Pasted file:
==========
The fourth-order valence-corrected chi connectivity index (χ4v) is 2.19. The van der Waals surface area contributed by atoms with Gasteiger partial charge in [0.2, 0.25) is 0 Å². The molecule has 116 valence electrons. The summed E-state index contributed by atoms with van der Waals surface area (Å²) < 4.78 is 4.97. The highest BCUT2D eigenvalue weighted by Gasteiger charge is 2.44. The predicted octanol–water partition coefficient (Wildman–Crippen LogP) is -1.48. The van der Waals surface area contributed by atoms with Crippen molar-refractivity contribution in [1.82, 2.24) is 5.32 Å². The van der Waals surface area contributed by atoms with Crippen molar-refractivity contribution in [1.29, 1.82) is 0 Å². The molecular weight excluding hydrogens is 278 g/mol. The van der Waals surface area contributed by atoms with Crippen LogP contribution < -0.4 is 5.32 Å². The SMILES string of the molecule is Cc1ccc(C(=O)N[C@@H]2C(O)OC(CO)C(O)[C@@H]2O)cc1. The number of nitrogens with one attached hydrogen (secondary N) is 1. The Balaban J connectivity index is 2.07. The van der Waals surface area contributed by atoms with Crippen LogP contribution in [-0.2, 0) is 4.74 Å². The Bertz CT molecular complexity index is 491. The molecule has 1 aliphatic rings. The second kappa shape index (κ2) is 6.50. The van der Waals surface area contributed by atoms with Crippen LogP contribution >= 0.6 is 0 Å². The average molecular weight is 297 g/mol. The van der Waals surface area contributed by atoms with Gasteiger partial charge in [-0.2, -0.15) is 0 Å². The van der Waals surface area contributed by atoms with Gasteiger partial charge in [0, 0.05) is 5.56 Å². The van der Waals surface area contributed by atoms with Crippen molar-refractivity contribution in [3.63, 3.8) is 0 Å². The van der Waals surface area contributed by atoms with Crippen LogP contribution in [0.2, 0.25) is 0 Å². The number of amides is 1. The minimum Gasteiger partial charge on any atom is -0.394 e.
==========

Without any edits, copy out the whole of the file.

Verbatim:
The fourth-order valence-corrected chi connectivity index (χ4v) is 2.19. The van der Waals surface area contributed by atoms with Gasteiger partial charge in [0.2, 0.25) is 0 Å². The molecule has 116 valence electrons. The summed E-state index contributed by atoms with van der Waals surface area (Å²) < 4.78 is 4.97. The highest BCUT2D eigenvalue weighted by Gasteiger charge is 2.44. The predicted octanol–water partition coefficient (Wildman–Crippen LogP) is -1.48. The van der Waals surface area contributed by atoms with Crippen molar-refractivity contribution in [1.82, 2.24) is 5.32 Å². The van der Waals surface area contributed by atoms with Crippen molar-refractivity contribution in [1.29, 1.82) is 0 Å². The molecular weight excluding hydrogens is 278 g/mol. The van der Waals surface area contributed by atoms with Crippen LogP contribution < -0.4 is 5.32 Å². The SMILES string of the molecule is Cc1ccc(C(=O)N[C@@H]2C(O)OC(CO)C(O)[C@@H]2O)cc1. The number of nitrogens with one attached hydrogen (secondary N) is 1. The Balaban J connectivity index is 2.07. The van der Waals surface area contributed by atoms with Crippen LogP contribution in [-0.2, 0) is 4.74 Å². The Bertz CT molecular complexity index is 491. The molecule has 1 aliphatic rings. The second kappa shape index (κ2) is 6.50. The van der Waals surface area contributed by atoms with Crippen LogP contribution >= 0.6 is 0 Å². The average molecular weight is 297 g/mol. The van der Waals surface area contributed by atoms with Gasteiger partial charge in [-0.2, -0.15) is 0 Å². The van der Waals surface area contributed by atoms with Gasteiger partial charge in [0, 0.05) is 5.56 Å². The van der Waals surface area contributed by atoms with Crippen molar-refractivity contribution in [3.63, 3.8) is 0 Å². The van der Waals surface area contributed by atoms with Crippen LogP contribution in [0.2, 0.25) is 0 Å². The number of amides is 1. The minimum Gasteiger partial charge on any atom is -0.394 e.